The Whitecaps average possession of 49% sits 14th in the league (out of 24). That’s pretty average but it’s a big step up from last in 2018. The Whitecaps are actually playing more long balls per game than they were last year but this is partly (almost entirely) because the amount of total passes they play per game has dramatically increased. Through the first two weeks they’ve gone from having the fewest passes completed in the league in 2018 (oh my god can you believe we watched 5 years of that!?) to the 9th most. Again, 9th is not exactly great but it’s significantly better than last. A lot of the long balls played have been inaccurate. The Whitecaps are 3rd in inaccurate long balls. But MDS has specifically said he’s trying to stamp out so many long balls so hopefully that number will come down. This is a good thing because the long ball game, to be blunt, doesn’t work. A team’s number of long balls is inversely correlated to the number of goals they score. The Whitecaps are just inside the top 10 in short passes completed which, say it with me, isn’t amazing but is a lot better than last year.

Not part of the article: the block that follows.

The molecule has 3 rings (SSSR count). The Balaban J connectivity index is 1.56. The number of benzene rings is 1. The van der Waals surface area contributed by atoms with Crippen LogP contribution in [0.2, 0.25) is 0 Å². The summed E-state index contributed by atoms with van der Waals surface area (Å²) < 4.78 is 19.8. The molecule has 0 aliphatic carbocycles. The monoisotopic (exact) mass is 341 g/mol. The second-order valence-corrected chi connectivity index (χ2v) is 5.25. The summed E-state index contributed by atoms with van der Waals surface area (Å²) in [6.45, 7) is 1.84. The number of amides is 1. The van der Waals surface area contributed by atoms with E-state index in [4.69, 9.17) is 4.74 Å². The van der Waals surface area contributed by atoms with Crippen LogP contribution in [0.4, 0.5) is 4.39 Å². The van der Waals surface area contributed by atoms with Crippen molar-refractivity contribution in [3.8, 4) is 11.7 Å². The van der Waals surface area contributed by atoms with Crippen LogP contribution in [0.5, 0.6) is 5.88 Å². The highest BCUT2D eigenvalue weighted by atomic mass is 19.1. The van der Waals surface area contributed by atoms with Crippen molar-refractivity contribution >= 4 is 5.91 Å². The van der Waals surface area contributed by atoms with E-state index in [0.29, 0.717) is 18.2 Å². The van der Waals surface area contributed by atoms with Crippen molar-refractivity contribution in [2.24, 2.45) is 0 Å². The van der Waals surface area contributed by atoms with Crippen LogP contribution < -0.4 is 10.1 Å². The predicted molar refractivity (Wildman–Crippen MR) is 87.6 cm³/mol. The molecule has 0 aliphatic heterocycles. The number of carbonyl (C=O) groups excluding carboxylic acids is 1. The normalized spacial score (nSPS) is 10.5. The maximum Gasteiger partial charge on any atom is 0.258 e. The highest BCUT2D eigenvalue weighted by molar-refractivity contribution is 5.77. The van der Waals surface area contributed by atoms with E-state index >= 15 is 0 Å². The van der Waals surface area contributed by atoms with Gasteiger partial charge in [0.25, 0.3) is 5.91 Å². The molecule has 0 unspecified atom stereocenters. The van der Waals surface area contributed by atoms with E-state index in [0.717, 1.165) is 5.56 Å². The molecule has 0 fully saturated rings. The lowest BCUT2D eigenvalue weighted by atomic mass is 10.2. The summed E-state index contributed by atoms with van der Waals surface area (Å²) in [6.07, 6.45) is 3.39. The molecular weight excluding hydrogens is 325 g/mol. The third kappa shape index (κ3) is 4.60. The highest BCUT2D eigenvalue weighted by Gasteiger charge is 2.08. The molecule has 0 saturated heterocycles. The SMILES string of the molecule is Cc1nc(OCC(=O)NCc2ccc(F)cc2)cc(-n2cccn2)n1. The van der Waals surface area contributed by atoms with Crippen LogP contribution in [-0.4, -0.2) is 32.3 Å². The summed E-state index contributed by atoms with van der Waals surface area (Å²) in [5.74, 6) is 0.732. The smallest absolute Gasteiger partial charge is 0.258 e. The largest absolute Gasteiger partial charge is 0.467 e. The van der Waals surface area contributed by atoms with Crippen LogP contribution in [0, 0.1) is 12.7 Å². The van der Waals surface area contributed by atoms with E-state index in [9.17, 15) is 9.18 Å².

The biggest area of concern is that the front three are not seeing very much of the ball. If you add up the average number of passes per game for Ardaiz, Bangoura, Venuto, and Montero then it’s still less than what Erice and Hwang average as individuals. It’s a bit like the front three is a separate entity from the rest of the squad. This brings us to the next part of the article


Look, there’s no nice way of saying this, the Whitecaps have been absolutely terrible in the attacking 3rd. One need only look at the heat maps of the two games to begin to see the problem.

Whitecaps heat map vs Minnesota
Whitecaps heat map vs RSL

As you can see the map basically dies as soon as you hit the opposition’s penalty area. This can be a problem with lone striker formations. Normally this would be offset by the more advanced midfielders pushing forward to support the strikers. If we look at the heat maps again we can see...

Hwang and Felipe vs Minnesota
Hwang and Rose vs RSL